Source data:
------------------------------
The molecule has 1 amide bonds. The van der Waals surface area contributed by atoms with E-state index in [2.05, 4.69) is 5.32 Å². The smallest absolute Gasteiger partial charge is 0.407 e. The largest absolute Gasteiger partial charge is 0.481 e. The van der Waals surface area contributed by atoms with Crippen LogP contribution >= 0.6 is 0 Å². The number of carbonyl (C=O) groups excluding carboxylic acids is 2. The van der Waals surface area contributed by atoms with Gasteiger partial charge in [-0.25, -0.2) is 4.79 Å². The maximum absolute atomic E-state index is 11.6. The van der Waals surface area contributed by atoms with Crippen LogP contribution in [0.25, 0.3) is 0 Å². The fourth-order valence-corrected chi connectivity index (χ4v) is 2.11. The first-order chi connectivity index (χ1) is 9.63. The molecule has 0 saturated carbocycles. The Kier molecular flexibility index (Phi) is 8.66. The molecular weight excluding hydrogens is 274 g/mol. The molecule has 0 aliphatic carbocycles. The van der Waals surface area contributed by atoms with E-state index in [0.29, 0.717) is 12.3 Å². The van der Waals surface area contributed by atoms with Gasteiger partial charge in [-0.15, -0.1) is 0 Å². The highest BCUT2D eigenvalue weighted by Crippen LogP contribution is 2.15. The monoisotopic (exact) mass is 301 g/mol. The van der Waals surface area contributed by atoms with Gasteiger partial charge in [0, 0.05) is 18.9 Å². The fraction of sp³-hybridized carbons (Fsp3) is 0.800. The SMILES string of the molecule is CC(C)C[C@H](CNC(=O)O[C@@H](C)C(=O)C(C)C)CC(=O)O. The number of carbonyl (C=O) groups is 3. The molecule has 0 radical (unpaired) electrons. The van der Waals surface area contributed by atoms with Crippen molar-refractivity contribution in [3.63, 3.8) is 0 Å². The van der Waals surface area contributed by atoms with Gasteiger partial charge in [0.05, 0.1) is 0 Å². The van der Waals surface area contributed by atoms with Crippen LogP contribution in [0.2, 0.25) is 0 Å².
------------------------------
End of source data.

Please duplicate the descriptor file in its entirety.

The molecule has 1 amide bonds. The van der Waals surface area contributed by atoms with E-state index in [2.05, 4.69) is 5.32 Å². The smallest absolute Gasteiger partial charge is 0.407 e. The largest absolute Gasteiger partial charge is 0.481 e. The van der Waals surface area contributed by atoms with Crippen LogP contribution >= 0.6 is 0 Å². The number of carbonyl (C=O) groups excluding carboxylic acids is 2. The van der Waals surface area contributed by atoms with Gasteiger partial charge in [-0.25, -0.2) is 4.79 Å². The maximum absolute atomic E-state index is 11.6. The van der Waals surface area contributed by atoms with Crippen LogP contribution in [0.25, 0.3) is 0 Å². The fourth-order valence-corrected chi connectivity index (χ4v) is 2.11. The first-order chi connectivity index (χ1) is 9.63. The molecule has 0 saturated carbocycles. The Kier molecular flexibility index (Phi) is 8.66. The molecular weight excluding hydrogens is 274 g/mol. The molecule has 0 aliphatic carbocycles. The van der Waals surface area contributed by atoms with E-state index in [0.29, 0.717) is 12.3 Å². The van der Waals surface area contributed by atoms with Gasteiger partial charge in [-0.15, -0.1) is 0 Å². The highest BCUT2D eigenvalue weighted by Crippen LogP contribution is 2.15. The monoisotopic (exact) mass is 301 g/mol. The van der Waals surface area contributed by atoms with Gasteiger partial charge in [0, 0.05) is 18.9 Å². The fraction of sp³-hybridized carbons (Fsp3) is 0.800. The SMILES string of the molecule is CC(C)C[C@H](CNC(=O)O[C@@H](C)C(=O)C(C)C)CC(=O)O. The number of carbonyl (C=O) groups is 3. The molecule has 0 radical (unpaired) electrons. The van der Waals surface area contributed by atoms with Crippen molar-refractivity contribution in [3.63, 3.8) is 0 Å². The van der Waals surface area contributed by atoms with Gasteiger partial charge in [0.05, 0.1) is 0 Å². The van der Waals surface area contributed by atoms with Crippen LogP contribution in [0.2, 0.25) is 0 Å².